Rising Tide

T here’s something about the moment of a shipwreck—the strange incongruity of smoke and fire on water, of splintered masts and snapped riggings on glassy sea. 

The Yale Center for British Art’s new show Spreading Canvas: Eighteenth-Century British Marine Painting makes canny use of these moments to draw viewers in. You might come for the sea fights, but by the end of the exhibit you find yourself immersed in the story of the British people and their inexorable connection to the sea.

The paintings and objects on display are “not just static representations,” according to the show’s curator, Eleanor Hughes. They’re stories in and of themselves. As the show progresses, you become aware of the people behind these hulking ships: the rowdy sailors, the bold (if prone to exaggeration of their boldness) captains, the men of the dockyards and, of course, the painters themselves.

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Knights of Columbus Museum

Spreading Canvas begins with a hugely influential father-son painting team, both named Willem Van de Velde, who fled their native Holland for Britain and ended up defining their new country’s maritime painting tradition for an entire century.

In the Van de Veldes’ more idyllic scenes, grays and jade greens and the parchment whites of sails are seen at a distance, in the bright even light of fine weather. The foreground is darker and the far reaches of the canvas are flush with sunbeams, blue skies and wispy clouds. These techniques can be found throughout the exhibit, as generations of English maritime painters would follow in the Van de Veldes’ paint strokes.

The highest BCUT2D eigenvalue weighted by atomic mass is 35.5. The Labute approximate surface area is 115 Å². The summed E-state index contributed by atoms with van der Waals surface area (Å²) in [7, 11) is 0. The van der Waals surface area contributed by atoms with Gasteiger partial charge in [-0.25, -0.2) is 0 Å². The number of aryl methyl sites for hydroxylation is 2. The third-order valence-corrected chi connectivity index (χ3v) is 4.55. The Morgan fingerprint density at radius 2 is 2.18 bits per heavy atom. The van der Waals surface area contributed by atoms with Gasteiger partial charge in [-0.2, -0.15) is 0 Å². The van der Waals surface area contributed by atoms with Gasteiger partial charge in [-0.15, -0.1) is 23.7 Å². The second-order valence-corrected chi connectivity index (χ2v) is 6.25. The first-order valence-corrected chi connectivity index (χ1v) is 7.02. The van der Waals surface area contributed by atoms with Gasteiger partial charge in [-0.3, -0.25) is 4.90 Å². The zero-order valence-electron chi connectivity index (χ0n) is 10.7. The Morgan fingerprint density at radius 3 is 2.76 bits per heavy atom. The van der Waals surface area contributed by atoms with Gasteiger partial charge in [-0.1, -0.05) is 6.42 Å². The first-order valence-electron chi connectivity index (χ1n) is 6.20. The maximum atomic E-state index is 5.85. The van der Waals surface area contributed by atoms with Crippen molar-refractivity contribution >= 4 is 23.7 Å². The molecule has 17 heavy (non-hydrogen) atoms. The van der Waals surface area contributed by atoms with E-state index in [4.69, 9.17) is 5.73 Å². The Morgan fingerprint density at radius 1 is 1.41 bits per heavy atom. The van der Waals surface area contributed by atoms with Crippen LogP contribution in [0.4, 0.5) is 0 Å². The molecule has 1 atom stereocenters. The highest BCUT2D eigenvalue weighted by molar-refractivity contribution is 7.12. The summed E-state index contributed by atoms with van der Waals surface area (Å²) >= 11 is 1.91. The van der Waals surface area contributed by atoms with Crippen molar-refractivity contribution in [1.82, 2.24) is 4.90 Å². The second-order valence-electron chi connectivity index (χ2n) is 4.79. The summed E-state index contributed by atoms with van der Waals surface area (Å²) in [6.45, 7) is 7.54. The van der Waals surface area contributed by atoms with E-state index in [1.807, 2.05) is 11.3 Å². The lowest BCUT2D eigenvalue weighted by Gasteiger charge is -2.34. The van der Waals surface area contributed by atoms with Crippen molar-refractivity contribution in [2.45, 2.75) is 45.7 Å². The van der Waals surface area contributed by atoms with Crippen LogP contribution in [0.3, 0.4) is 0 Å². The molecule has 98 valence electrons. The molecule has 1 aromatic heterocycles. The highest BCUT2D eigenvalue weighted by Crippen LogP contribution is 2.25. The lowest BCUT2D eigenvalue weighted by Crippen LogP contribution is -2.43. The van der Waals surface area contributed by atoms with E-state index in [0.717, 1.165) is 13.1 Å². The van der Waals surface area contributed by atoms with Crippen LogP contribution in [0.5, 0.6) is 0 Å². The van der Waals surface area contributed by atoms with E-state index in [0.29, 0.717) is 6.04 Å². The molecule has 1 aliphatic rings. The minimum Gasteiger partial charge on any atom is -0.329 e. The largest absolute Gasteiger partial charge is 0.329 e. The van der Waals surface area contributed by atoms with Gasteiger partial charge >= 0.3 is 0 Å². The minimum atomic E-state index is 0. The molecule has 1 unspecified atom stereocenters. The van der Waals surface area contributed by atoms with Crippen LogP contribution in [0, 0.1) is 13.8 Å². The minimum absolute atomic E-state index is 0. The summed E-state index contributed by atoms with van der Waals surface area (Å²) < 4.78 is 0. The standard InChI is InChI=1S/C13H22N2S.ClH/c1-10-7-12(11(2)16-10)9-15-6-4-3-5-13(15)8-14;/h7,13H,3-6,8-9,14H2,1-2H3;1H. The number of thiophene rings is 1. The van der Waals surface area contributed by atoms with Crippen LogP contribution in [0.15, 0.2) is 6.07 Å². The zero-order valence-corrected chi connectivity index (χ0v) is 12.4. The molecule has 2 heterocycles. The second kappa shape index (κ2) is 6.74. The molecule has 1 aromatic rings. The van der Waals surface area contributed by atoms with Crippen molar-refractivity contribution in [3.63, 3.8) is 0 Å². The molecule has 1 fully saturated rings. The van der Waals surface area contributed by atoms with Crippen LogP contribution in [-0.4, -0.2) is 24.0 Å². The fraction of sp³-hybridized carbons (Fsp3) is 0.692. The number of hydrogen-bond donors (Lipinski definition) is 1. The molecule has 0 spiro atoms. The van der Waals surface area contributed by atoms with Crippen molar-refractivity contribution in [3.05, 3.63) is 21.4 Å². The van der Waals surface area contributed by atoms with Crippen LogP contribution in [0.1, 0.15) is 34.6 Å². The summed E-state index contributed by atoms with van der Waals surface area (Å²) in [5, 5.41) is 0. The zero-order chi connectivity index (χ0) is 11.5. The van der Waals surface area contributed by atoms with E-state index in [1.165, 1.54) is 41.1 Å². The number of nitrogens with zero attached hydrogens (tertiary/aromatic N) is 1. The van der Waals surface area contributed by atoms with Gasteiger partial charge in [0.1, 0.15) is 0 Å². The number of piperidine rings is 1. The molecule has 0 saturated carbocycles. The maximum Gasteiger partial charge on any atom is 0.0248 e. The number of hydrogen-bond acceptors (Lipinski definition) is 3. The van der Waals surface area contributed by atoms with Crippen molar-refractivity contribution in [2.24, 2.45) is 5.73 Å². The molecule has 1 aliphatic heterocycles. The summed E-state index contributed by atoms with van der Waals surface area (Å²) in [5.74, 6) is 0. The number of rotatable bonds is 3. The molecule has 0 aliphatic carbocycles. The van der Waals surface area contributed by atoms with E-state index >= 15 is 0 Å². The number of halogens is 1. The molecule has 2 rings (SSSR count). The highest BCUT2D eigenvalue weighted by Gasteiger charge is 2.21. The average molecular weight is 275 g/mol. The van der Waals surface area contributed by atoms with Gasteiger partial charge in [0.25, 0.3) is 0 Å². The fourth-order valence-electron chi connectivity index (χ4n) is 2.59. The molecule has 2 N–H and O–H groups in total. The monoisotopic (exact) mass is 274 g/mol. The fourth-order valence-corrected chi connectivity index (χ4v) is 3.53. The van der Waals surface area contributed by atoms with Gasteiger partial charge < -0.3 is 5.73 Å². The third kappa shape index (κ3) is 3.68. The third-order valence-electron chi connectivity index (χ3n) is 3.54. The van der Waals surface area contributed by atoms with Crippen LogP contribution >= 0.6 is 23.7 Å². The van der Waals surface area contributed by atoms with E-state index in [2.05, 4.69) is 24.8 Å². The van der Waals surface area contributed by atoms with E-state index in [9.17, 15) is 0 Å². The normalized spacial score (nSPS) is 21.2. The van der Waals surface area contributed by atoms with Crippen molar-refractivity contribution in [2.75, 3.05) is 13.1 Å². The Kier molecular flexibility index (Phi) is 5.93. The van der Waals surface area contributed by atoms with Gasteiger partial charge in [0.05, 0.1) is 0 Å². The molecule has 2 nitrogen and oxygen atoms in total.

The color palette and staging in the duo’s sea-fight and shipwreck paintings are another story entirely. In A Storm, positioned near the beginning of the exhibit, a long sweeping virga and an ominous rock rising out of the dark sea frame a struggling ship as it’s pounded against a craggy cliff. The sailors are little dabs of soft grey paint, clinging to rigging or dropping into the churning sea. Seen at a great distance, and shrunken by the helplessness of their circumstances, they’re featureless—already ghosts. You feel that the tragedy belongs to the ship itself, as opposed to the doomed souls aboard it.

The motif of the tragic ship is at its best here in Charles Brooking’s Ship Wrecked on a Rocky Coast. The content is the usual—mayhem at sea, a lonely vessel succumbing to the elements, tremendous light from the heavens, terrible darkness from the ocean—but Brooking has a keener eye for the brutal reality of the situation. The canvas is despairing, dark, with light hitting only the froth of waves around the hull and the splintered tops of the broken masts. The ship is already sinking, leaning away from the viewer at a fatal angle.

The fury of nature, while well-represented in the beginning of the exhibit, soon takes a back seat to the seemingly just as inevitable fury of man. Wars at sea were maritime painters’ bread and butter. A terrible storm is an act of God; the defeat of an enemy armada is an act of the British navy, which is more stirring in some quarters.

The exhibition progresses in rough chronology, from the Van de Veldes’ arrival in England in 1673 to the mid- to late eighteenth century, images of British and French ships vying for control over international ports track the rise of the British Empire alongside the storied East India Trading Company. A representative work in this vein is Dominic Serres’s painting of the British capturing the French colony at Chandernagore, India, a victory that marked the EITC’s transformation into a global power.